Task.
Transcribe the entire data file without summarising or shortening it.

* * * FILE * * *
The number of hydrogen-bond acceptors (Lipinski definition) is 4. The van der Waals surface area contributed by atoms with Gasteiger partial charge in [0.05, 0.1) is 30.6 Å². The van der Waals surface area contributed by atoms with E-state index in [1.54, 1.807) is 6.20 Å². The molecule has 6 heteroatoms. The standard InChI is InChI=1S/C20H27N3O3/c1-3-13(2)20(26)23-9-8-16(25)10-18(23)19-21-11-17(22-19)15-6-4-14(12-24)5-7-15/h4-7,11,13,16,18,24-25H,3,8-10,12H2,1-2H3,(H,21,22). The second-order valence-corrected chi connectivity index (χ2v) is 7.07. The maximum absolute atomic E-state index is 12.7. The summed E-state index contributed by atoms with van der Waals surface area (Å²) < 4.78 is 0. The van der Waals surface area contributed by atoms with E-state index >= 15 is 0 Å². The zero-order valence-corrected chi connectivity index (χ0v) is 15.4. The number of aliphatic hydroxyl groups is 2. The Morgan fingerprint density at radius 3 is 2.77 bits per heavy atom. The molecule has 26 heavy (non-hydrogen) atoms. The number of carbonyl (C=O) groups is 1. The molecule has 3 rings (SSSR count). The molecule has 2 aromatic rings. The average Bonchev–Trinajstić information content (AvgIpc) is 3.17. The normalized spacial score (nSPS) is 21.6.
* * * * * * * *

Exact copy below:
The number of hydrogen-bond acceptors (Lipinski definition) is 4. The van der Waals surface area contributed by atoms with Gasteiger partial charge in [0.05, 0.1) is 30.6 Å². The van der Waals surface area contributed by atoms with E-state index in [1.54, 1.807) is 6.20 Å². The molecule has 6 heteroatoms. The standard InChI is InChI=1S/C20H27N3O3/c1-3-13(2)20(26)23-9-8-16(25)10-18(23)19-21-11-17(22-19)15-6-4-14(12-24)5-7-15/h4-7,11,13,16,18,24-25H,3,8-10,12H2,1-2H3,(H,21,22). The second-order valence-corrected chi connectivity index (χ2v) is 7.07. The maximum absolute atomic E-state index is 12.7. The summed E-state index contributed by atoms with van der Waals surface area (Å²) < 4.78 is 0. The van der Waals surface area contributed by atoms with E-state index >= 15 is 0 Å². The zero-order valence-corrected chi connectivity index (χ0v) is 15.4. The number of aliphatic hydroxyl groups is 2. The Morgan fingerprint density at radius 3 is 2.77 bits per heavy atom. The molecule has 26 heavy (non-hydrogen) atoms. The number of carbonyl (C=O) groups is 1. The molecule has 3 rings (SSSR count). The molecule has 2 aromatic rings. The average Bonchev–Trinajstić information content (AvgIpc) is 3.17. The normalized spacial score (nSPS) is 21.6.